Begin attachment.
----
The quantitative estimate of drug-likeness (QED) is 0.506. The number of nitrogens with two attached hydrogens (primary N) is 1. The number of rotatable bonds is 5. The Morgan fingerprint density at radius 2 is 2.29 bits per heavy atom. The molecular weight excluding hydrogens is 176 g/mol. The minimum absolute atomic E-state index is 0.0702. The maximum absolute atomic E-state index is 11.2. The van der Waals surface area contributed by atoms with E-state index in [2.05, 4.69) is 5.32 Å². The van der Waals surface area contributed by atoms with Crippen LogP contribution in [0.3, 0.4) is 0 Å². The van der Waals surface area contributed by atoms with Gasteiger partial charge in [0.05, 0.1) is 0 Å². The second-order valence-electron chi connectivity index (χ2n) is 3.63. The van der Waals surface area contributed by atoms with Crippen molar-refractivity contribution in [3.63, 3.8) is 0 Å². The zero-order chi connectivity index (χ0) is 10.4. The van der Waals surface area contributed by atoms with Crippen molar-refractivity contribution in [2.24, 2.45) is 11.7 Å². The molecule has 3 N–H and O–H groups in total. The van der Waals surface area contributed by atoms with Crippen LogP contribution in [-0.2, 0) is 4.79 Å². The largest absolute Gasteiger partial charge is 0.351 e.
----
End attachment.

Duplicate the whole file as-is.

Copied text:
The quantitative estimate of drug-likeness (QED) is 0.506. The number of nitrogens with two attached hydrogens (primary N) is 1. The number of rotatable bonds is 5. The Morgan fingerprint density at radius 2 is 2.29 bits per heavy atom. The molecular weight excluding hydrogens is 176 g/mol. The minimum absolute atomic E-state index is 0.0702. The maximum absolute atomic E-state index is 11.2. The van der Waals surface area contributed by atoms with E-state index in [2.05, 4.69) is 5.32 Å². The van der Waals surface area contributed by atoms with Crippen LogP contribution in [0.3, 0.4) is 0 Å². The van der Waals surface area contributed by atoms with Gasteiger partial charge in [0.05, 0.1) is 0 Å². The second-order valence-electron chi connectivity index (χ2n) is 3.63. The van der Waals surface area contributed by atoms with Crippen molar-refractivity contribution in [3.63, 3.8) is 0 Å². The zero-order chi connectivity index (χ0) is 10.4. The van der Waals surface area contributed by atoms with Crippen molar-refractivity contribution in [2.24, 2.45) is 11.7 Å². The molecule has 3 N–H and O–H groups in total. The van der Waals surface area contributed by atoms with Crippen LogP contribution in [-0.2, 0) is 4.79 Å². The largest absolute Gasteiger partial charge is 0.351 e.